Confidentiality and patentability have a critical relationship. Since this Website as well as the Indian Patent Forum may be visited by inventors wanting to patent their inventions, I am setting out there as well as here in non-legal terms, how important confidentiality is to getting a patent for your invention. While for patent practitioners most of what is set out here would be elementary, this article is directed towards people who are not well-versed with patenting.
To start, it is important to understand what exactly is a Patent.
A patent is a ‘negative’ right granted to you (the inventor or someone the inventor has ‘assigned’ the invention to) to enable you PREVENT others from using your invention without your consent, during the term of the patent (yes, patents DO have a tenure!! ). It is granted for inventions, not for somethings that already exist. Those that already exist are termed as ‘prior art’. Prior art does not mean only a working product, or a granted patent but can also include, for example , an article on a website ! A whole field in patenting is devoted to finding this ‘prior art’ for a claimed invention, for various purposes.
So, as is often said, a patent is a negative right , not a positive one as it does not permit one to do something but instead prevents one from doing somethings that may lead to, what is technically known as ‘infringement’ of a patent.
This right is granted by Patent Office of a country in return for a ‘ full disclosure’. You disclose to the patent office what your invention is and how it works. In return, if granted a patent, you have some time to gain advantage from that protection. After which the patent is open to the public to make free use of.
However, the important aspect here is that such ‘full disclosure’ has to be to the Patent Office per their laws and rules. Do it to anyone else, and you risk not getting a patent on your invention to begin with !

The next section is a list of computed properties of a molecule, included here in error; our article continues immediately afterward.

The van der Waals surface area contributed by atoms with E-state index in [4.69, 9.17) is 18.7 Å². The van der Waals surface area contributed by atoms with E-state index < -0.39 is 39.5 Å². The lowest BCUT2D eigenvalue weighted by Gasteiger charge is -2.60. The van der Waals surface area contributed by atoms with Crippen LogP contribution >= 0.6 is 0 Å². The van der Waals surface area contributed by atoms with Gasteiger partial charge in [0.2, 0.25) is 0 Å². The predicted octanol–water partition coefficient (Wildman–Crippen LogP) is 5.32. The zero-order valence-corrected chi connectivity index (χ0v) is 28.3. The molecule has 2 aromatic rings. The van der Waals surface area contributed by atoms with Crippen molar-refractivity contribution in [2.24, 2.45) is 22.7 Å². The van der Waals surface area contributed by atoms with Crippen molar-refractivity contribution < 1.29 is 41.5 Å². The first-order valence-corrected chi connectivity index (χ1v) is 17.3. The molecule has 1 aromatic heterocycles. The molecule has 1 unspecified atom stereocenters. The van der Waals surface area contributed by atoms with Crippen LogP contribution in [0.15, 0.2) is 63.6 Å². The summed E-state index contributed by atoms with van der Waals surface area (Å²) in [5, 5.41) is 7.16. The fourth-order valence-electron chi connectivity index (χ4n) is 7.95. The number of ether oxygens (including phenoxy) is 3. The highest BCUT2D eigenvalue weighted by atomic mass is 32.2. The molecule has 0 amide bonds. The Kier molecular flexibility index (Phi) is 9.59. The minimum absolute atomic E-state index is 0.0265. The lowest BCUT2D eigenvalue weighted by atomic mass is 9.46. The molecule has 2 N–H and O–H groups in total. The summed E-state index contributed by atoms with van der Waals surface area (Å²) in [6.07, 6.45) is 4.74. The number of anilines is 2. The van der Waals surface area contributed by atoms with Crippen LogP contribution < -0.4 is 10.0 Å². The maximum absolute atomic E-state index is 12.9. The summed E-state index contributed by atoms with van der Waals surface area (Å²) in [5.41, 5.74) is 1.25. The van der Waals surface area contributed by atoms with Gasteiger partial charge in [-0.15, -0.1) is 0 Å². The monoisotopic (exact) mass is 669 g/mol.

That is, your disclosure of your invention will be considered as ‘prior art’ and held against you only!! Your prior art ‘anticipates’ your invention and you may be refused a patent !
For instance, all these may be considered as ‘prior art’ :
Putting a description of your invention on a Website
Sharing it with a friend, who may, with all good intentions, disclose it to the press !
Sharing with an ‘expert’ to get his suggestions on how to improve upon it.
Discussing it in a social gathering.
This is also the reason why you would sign a ‘ Non-Disclosure Agreement’ even with your Patent Attorney as a first step. There are other precautions/efforts a patent practitioner may suggest to you to help you achieve your goals, depending upon what they are. This includes, for instance, filing a ‘provisional’ application.
As is mostly the case in law, there are exceptions .
As for Indian Patent Act, these exceptions are mainly covered in various sections of Chapter VI : Anticipation ( Section 29 to Section 34). Read about them here:
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